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Christine Ryder: Deciding to cut or not to cut, and hosting educational visits for nine-year-olds


Making a decision based on inconclusive weather reports is the new favourite game. 

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Playing the weather game and winning #makinghay

This last month there seems to have been a mission on to see as many weather forecasts as possible, but then they all tell you something slightly different and you have to decide which one you liked the sound of best and make a decision based on that.


Shall we cut some grass is the burning question?. In the end we did and managed to get some brilliant hay. It smells amazing, I think it’s the best smell in the world. We have also made some big bale silage. There’s more to cut yet but as they are wild flower meadows we are restricted as to when we can start in there. Meanwhile its still growing.


Last summer we did some bracken spraying on the moor by helicopter. The bracken has spread considerably since we came here & RPA were going to remove the entitlements. Our options were either lose them or spend some money treating the problem.


It cost us about £5000 and we weren’t sure how successful this would be but its looking like the spray has worked extremely well. We might need to follow this up again in a couple of years but hopefully both sheep and grouse will benefit from this.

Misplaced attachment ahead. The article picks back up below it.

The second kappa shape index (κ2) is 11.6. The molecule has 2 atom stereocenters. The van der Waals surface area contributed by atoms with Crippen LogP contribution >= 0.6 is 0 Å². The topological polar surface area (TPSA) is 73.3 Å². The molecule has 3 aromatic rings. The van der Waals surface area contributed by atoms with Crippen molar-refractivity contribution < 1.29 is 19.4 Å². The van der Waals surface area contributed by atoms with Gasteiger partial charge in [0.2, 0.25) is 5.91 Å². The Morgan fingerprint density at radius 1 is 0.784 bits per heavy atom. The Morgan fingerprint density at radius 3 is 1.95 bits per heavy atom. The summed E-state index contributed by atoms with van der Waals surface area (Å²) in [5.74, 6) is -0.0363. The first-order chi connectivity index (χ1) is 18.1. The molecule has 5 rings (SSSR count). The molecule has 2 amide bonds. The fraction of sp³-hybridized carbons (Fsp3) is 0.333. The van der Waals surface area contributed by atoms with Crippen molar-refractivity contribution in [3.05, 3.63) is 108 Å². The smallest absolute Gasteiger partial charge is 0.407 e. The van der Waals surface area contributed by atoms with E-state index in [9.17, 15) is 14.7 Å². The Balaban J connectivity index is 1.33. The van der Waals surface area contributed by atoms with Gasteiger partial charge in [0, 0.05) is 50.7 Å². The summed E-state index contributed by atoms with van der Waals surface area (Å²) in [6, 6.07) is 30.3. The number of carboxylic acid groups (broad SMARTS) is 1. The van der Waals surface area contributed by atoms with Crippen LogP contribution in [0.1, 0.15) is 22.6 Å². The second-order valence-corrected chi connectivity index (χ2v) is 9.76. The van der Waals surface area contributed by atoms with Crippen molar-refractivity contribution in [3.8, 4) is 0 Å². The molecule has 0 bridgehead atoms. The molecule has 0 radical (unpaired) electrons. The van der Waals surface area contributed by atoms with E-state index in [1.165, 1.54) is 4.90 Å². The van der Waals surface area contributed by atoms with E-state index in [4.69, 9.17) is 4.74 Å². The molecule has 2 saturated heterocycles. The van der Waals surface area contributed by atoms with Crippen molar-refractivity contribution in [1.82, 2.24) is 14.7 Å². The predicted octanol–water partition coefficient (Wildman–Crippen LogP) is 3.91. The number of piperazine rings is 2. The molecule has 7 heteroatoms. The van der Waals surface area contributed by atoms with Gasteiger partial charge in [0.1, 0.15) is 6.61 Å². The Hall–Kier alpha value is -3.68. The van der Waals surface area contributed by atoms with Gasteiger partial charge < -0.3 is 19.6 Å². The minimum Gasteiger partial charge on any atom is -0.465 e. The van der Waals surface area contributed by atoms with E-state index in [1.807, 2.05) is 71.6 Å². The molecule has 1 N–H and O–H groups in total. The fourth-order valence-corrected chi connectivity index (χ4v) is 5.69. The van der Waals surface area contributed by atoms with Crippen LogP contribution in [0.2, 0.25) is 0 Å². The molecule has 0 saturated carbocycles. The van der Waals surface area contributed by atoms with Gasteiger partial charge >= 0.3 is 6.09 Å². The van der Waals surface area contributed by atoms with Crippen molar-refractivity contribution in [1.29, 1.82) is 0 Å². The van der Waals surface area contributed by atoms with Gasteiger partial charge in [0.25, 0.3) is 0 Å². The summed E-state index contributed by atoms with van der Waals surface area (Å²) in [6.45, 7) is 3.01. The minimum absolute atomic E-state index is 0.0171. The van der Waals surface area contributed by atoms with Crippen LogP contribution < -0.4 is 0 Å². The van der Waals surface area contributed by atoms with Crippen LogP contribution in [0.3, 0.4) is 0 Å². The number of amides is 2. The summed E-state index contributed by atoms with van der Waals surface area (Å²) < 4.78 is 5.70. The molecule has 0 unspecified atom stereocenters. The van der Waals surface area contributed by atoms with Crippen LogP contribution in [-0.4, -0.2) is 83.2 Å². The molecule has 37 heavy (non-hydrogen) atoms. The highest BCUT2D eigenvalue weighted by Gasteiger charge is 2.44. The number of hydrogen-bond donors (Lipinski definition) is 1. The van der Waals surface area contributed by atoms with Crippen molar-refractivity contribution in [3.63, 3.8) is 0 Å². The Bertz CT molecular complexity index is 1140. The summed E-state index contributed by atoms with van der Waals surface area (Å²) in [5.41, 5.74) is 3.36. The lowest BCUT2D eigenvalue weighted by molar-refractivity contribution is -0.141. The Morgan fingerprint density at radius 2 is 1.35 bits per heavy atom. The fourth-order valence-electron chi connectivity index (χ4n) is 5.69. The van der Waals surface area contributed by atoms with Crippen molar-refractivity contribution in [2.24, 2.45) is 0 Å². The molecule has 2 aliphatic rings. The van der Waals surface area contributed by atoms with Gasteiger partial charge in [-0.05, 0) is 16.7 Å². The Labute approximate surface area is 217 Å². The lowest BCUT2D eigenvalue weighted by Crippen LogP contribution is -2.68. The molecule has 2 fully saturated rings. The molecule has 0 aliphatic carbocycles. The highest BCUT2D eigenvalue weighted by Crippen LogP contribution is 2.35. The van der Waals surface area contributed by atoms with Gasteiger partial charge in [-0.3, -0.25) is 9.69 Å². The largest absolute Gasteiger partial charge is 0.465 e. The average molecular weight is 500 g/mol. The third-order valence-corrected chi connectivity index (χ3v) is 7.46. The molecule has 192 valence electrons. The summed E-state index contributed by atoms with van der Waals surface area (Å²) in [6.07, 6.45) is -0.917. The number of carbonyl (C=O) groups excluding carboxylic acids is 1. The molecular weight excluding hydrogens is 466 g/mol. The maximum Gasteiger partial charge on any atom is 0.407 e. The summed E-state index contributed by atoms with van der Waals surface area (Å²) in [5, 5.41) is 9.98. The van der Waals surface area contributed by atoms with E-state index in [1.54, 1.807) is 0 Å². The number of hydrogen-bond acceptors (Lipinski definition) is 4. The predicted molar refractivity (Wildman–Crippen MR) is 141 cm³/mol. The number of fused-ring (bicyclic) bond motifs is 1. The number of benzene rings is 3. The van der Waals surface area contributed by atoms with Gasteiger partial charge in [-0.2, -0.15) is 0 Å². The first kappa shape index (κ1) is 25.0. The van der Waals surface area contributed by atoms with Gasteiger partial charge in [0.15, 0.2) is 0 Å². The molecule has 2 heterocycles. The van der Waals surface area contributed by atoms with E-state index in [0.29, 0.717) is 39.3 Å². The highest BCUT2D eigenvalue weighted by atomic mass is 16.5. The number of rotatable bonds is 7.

We recently hosted a couple of educational access visits with 2 groups of 9 year olds from a school in Keighley. They were great fun and its wonderful to watch their faces when they see something new. For some of them it was the wonder of holding a warm egg, one boy couldn’t understand why it was warm. He said his mums eggs were always cold because she kept them in the fridge! They asked a lot of questions and seemed eager to learn so hopefully days like this will help to educate just where their food comes from.


The highlight seemed to be when Chris explained about weighing fat lambs, he asked a boy if he would like to get in the weigh. He was 40k and ready to go Chris told him, but then they all wanted to be weighed so threw they all went. The look of horror on the female teachers face when the children all wanted her to get in was priceless! Needless to say she didn’t.


Christine Ryder, North Yorkshire

Christine Ryder and husband Chris farm 242 hectares (600 acres) at Blubberhouses, in the Nidderdale Area of Outstanding Beauty. They are tenants on their home farm and also run a B&B. Stock includes Swaledale and Mule flocks, as well as a herd of Belted Galloways. The farm also hosts educational access visits.

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